Bao (2018) Short Film Review: Asian representation in mainstream Hollywood has long been caricaturish and cartoonish. A handful of films stand out in terms of getting Asian culture right, and with the recent Oscar win for “Everything Everywhere All At Once,” there’s a hope that the proper representation of Asian culture will grow in American films.
There is, however, an animated short film produced by Disney-Pixar, which was shown before “Incredibles 2” when that film was released in theatres. It showcased the immigrant Asian and was pretty effective in its short run time. The film is “Bao,” a heartwarming animated short directed by Pixar’s first-ever woman director, Domee Shi, and it portrays a unique visualization of Asian immigrants and overprotective parenthood.
The short starts quite deliciously, and as the title suggests, “Bao” means baozi, a Chinese steamed bun filled with various meat and vegetable fillings. It follows a Chinese woman, lovingly making baos for herself and her husband, who ferociously eats them and leaves for work, leaving the woman alone.
The woman slowly proceeds to eat her bao, but to her utter disbelief, the bao comes to life, and soon enough, she treats it like her own child. Still, as the bao-child grows up, it demands to be independent, but the overprotective nature of the woman gets the better of her, leading to a shocking sequence even for a Pixar movie.
The woman’s protective nature towards her bao-child would be familiar and relatable to many Asian people who grew up in a protective household. These kids tend to become more rebellious, as was the case with the bao-kid. After being stopped by her human mother to play with other kids, it slowly starts to rebel against everything the woman stops it for, going as far as bringing its fianceé and trying to leave with her.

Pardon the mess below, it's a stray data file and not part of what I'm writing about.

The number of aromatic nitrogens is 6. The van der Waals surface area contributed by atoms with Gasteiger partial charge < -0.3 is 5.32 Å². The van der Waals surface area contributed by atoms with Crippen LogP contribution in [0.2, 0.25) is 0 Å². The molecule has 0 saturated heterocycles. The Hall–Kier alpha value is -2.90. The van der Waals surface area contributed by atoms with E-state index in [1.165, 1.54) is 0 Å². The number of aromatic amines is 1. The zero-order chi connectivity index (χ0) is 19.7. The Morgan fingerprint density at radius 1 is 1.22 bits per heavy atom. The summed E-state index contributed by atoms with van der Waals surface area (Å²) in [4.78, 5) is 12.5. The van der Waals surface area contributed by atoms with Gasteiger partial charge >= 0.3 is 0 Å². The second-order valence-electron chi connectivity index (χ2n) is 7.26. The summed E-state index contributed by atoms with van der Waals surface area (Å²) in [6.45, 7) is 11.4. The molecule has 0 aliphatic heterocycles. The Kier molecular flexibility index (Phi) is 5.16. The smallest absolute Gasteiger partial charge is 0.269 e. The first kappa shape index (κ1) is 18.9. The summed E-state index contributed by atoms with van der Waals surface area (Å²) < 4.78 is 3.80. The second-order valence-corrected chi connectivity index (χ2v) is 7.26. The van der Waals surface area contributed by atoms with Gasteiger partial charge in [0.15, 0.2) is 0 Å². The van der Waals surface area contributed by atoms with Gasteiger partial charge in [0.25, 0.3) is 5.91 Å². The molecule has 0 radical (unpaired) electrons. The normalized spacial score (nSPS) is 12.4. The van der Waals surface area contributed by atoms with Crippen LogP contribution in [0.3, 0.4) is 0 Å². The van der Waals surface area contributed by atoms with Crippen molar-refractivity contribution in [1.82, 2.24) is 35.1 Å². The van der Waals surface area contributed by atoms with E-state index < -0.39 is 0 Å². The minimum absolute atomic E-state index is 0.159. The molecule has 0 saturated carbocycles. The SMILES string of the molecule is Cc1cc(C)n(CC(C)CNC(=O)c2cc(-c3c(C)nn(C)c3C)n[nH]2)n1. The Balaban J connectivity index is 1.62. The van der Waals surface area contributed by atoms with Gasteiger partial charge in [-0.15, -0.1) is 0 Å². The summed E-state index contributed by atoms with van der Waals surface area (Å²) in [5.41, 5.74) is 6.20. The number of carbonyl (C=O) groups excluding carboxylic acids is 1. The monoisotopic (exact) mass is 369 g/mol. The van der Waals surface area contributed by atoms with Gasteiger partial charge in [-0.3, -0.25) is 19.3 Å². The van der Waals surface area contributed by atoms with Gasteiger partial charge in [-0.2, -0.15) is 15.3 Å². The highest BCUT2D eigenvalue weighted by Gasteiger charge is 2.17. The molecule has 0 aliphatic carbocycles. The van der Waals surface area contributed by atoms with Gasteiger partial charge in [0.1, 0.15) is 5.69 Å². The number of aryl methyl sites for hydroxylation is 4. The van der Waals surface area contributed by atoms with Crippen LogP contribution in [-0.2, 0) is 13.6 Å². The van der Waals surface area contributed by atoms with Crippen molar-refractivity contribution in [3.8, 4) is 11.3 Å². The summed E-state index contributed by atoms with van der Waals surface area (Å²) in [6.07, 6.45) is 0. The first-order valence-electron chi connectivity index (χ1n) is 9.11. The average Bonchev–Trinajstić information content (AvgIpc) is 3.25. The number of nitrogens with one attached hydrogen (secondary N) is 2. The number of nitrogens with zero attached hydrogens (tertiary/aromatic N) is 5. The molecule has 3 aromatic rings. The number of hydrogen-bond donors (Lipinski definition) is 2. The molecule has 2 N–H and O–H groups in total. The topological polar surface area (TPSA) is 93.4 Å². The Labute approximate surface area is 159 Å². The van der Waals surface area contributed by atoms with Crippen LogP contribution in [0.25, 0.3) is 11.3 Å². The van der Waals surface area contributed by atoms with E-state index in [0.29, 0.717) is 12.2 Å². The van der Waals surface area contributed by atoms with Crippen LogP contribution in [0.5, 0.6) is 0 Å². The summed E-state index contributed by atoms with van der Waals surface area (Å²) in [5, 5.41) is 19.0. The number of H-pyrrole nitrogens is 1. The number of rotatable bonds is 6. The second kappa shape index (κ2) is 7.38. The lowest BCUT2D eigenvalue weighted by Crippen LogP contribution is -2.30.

Then the woman acts in a way that can be disturbing for some. But the woman intends to keep the child all to herself, although she does realize that her act is crude and breaks down in tears. All of this was an allegorical dream the woman was having, and we soon see the real kid of the woman, who, not surprisingly, looks just like the grown-up bao. They reconcile and, with the boy’s girlfriend, make baos again.
The unique allegory of using a bao to portray motherhood was a sweet touch. It plays into the idea of how adorable kids can be. Bao is a double entendre, which can either mean a dumpling or childhood endearment. How food can work as an emotional bond is scattered throughout the film: from sharing food with the bao-child to cooking food to make amends with him.
And when the actual son returns, he brings her the sandwiches they used to have together, the same ones he once refused, as a sign of reconciliation. After all, food is a part of whatever culture you are from. It has the power to bring people together, whatever the circumstances.
While Bao has a universal theme, the salient core message is for the children who grow up in a different world than their parents and how the cultural barriers often lead to familial miscommunication. The mother decelerates the self-sufficient struggle of growth. Her sacrifices for her child are forgotten when her overprotective nature takes the better of it, and she cannot accept that her child is no longer her extension. But in the end, in the actual world, she forgives her son and lets it go.
The movie recalls the allegory of empty nest syndrome, the pain & anguish the parents suffer when the child leaves home. This can be the tale of any household, and its brilliance and relatability lie there. The entire film unfolds with gestures. There is no reigning language, making the theme more universal to approach.
No language barrier makes every gesture, every laugh, anger, and cry feel deliberate, and the short weaves a delicious culturally significant magic, telling the flawed immigrant family story and teaching us to let go – because Irrfan Khan, as Pi Patel, once said, “I suppose in the end, the whole of life becomes an act of letting go.”